Completing the Royal puzzle
As dawn broke over Westminster Abbey on Friday, myself and the other Reuters photographers were already on our way to our positions for the big day. With no donkey in sight, it already felt like we had done a days work by the time we got there.
Those of us with fixed positions on media gantries could access them from 6am which seems plenty of time for an 11 am start. But with the abbey doors opening from just after 8am and the guests starting to arrive shortly after it didn’t allow for much time for us to set up all the equipment and ensure our various editors around the world could see our pictures.
It wasn’t good for the blood pressure when we discovered the internet connection we had installed outside the abbey for myself, Kai and Toby Melville (who would shoot the key head on picture of the couple leaving as man and wife), had failed overnight and it was a frantic hour or so while replacement parts were sought and installed by our technical team. As with most assignments like this, the on day reality of the event often bears little resemblance to how it appeared in rehearsal or the day earlier.
Police officers are in slightly different positions guarding the route, the horses in the parade stop further forward than they should and TV crews appear in the background. There’s nothing any of us could do at that point but shoot whatever was in front of us and make the best of it.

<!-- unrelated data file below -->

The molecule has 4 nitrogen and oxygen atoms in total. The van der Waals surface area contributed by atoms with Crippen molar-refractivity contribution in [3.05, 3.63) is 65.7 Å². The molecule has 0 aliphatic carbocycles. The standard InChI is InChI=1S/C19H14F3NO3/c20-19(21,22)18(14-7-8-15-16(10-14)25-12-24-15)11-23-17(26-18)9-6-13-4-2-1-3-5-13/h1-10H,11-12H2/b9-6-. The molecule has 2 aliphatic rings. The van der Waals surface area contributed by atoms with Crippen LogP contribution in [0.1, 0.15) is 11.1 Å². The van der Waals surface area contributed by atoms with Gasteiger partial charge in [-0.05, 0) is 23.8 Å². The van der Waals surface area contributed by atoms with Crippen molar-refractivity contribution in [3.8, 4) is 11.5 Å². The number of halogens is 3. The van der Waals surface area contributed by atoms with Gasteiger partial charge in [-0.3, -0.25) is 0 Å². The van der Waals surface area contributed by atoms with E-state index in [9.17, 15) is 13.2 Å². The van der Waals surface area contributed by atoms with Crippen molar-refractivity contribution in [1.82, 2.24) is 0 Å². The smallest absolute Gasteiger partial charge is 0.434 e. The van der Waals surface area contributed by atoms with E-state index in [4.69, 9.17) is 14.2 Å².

This is why at large events like this Reuters uses such a large team in so many positions knowing that by the end of the day (fingers crossed) the key moments will have been captured by enough people. And everyone else will have added strong pictures from their individual positions to form a well rounded and visually compelling package that tells the story of the day.
I’m incredibly proud to say that I genuinely think we did this yesterday to a tea; from Toby’s wonderfully clean and striking picture of the couple gazing adoringly at each other as they left the abbey, Darren’s ‘must have’ pictures of that kiss on the balcony complete with the adorable bridesmaid and all points in between we produced a file of which we can all be proud.
For the organizers of the wedding and for an agency like Reuters planning a day like yesterday is like doing a big jigsaw puzzle; you start with the four corners, the key pieces, or in our case pictures, complete the border, gather the rest of the pieces together and hope they all fit together and their isn’t one missing that spoils the whole thing.
Hats off to both the Royal’s and the Reuters team who planned and covered the big day and in fact the whole week, because in both cases the jigsaws looked great.